Fact Sheet: President Clinton urging Congress to put progress over partisanship in addressing America's priorities (10/6/00)
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|  PRESIDENT CLINTON:  URGING CONGRESS TO PUT PROGRESS OVER PARTISANSHIP  |
|                   IN ADDRESSING AMERICA?S PRIORITIES                    |
|                             October 6, 2000                             |
|                                                                         |
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Today,  President  Clinton will sign a second Continuing Resolution to keep
the  government  open  and  urge  Congress to get down to work by passing a
budget  that  addresses America?s priorities.  Last February, the President
proposed  a fiscally responsible budget that maintains America's prosperity
by  paying  down  the  debt,  providing  targeted middle-class tax cuts and
making key investments in improving education, promoting national security,
protecting  the  environment, and fighting crime.  Nearly one week into the
new  fiscal  year,  the  Republican Congress has completed only three of 13
spending  bills,  but  has  managed  to  strip away critical legislation to
outlaw  hate  crimes  and  gut  the  prescription  drug import legislation.
Meanwhile,  Congress?s  deadline  has  been  extended twice and Congress is
loading  spending  bills with election-year projects for special interests.
President  Clinton  will  call  on  Congress  to maintain our prosperity by
passing  a fiscally responsible budget that invests in key initiatives.  He
will  also  urge  Congress  to enact other important legislation to prevent
hate crimes and address other priorities.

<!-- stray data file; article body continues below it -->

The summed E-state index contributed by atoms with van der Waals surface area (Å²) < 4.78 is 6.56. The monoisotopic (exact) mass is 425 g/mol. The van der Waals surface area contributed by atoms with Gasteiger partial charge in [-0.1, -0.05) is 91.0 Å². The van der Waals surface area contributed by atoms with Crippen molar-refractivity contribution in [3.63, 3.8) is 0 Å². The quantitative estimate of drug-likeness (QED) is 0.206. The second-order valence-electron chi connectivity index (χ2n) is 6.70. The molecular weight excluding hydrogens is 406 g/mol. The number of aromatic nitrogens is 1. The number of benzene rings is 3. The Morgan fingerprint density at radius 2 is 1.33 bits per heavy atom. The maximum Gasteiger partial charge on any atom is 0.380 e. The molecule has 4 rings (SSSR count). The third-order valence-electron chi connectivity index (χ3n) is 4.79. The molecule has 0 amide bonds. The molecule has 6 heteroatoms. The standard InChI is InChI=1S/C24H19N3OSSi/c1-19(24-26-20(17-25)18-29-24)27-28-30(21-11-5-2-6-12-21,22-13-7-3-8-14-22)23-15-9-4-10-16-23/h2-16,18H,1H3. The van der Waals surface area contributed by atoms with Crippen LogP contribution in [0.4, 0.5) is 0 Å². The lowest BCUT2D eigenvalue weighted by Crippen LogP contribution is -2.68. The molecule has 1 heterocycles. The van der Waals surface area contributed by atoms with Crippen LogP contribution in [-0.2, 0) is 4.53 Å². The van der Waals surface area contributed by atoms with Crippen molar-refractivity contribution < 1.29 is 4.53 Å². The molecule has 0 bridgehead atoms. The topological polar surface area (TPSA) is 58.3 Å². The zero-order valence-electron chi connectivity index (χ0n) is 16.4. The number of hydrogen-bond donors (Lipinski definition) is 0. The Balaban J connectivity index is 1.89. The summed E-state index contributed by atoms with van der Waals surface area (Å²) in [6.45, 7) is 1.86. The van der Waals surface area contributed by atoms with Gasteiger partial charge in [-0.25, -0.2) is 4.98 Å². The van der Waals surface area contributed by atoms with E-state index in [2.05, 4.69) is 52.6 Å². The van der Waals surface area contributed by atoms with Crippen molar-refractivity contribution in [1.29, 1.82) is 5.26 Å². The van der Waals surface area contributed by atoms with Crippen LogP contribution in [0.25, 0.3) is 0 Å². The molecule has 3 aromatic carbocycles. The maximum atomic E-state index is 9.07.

CONGRESS  SHOULD  PUT  PROGRESS  OVER  PARTISANSHIP IN ADDRESSING AMERICA?S
PRIORITIES.   President  Clinton  will  do  his  part to avoid a government
shutdown  by  signing  a  second  Continuing  Resolution to fund government
operations while Congress finishes the budget.  He will call on Congress to
complete  its  work  and  pass  a  budget  that  funds  important  national
initiatives, including:

?  INVESTING IN EDUCATION. The President's budget includes important
investments in education, such as modernizing 6,000 schools and repairing
5,000 more each year for five years, keeping our commitment to hire 100,000
quality teachers to reduce class size, funding teacher training to help put
qualified teachers in every classroom, strengthening accountability by
identifying and turning around failing schools, increasing after-school
opportunities, and preparing at-risk youth for college success.  Congress
does not guarantee funding to continue hiring 100,000 qualified teachers to
reduce class size and provides only $600 million of the President's $1
billion request to create more after-school learning opportunities.  It
shortchanges teacher quality and recruitment programs and does not help
ensure a qualified teacher in every classroom.  Congress denies 600,000
disadvantaged students the opportunity to prepare for college through GEAR
UP by freezing funding at $200 million, $125 million below the President's
request.  Finally, Congress fails to institute real accountability to turn
around failing schools.

?  PUTTING MORE POLICE ON OUR STREETS AND FIGHTING GUN VIOLENCE.  The
President?s budget includes $1.3 billion for a 21st Century Policing
Initiative that will put up to 50,000 more officers on our nation?s streets
by 2005 and provide for law enforcement technology; new community
prosecutors; and community-wide crime prevention.  To date, the Congress
has underfunded the President?s request by more than one-third.  The
President?s budget also provides $280 million for a National Gun
Enforcement Initiative?the largest of its kind in U.S. history?to fund 500